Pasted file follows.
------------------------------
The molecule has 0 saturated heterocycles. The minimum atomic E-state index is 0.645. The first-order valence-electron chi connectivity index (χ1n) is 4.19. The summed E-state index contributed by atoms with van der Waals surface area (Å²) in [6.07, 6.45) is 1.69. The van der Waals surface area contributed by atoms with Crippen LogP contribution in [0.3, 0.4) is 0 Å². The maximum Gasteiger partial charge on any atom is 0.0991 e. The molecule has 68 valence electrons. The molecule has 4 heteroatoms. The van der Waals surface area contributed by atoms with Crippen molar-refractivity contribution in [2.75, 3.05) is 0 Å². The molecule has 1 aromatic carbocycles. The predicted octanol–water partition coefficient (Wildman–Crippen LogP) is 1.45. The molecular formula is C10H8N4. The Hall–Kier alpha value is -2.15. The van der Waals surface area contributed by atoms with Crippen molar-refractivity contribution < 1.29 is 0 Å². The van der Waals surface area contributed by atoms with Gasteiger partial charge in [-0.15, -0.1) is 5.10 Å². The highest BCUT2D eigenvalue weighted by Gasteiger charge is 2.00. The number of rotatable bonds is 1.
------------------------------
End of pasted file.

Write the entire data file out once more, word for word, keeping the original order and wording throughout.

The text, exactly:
The molecule has 0 saturated heterocycles. The minimum atomic E-state index is 0.645. The first-order valence-electron chi connectivity index (χ1n) is 4.19. The summed E-state index contributed by atoms with van der Waals surface area (Å²) in [6.07, 6.45) is 1.69. The van der Waals surface area contributed by atoms with Crippen LogP contribution in [0.3, 0.4) is 0 Å². The maximum Gasteiger partial charge on any atom is 0.0991 e. The molecule has 68 valence electrons. The molecule has 4 heteroatoms. The van der Waals surface area contributed by atoms with Crippen molar-refractivity contribution in [2.75, 3.05) is 0 Å². The molecule has 1 aromatic carbocycles. The predicted octanol–water partition coefficient (Wildman–Crippen LogP) is 1.45. The molecular formula is C10H8N4. The Hall–Kier alpha value is -2.15. The van der Waals surface area contributed by atoms with Crippen molar-refractivity contribution < 1.29 is 0 Å². The van der Waals surface area contributed by atoms with Gasteiger partial charge in [-0.15, -0.1) is 5.10 Å². The highest BCUT2D eigenvalue weighted by Gasteiger charge is 2.00. The number of rotatable bonds is 1.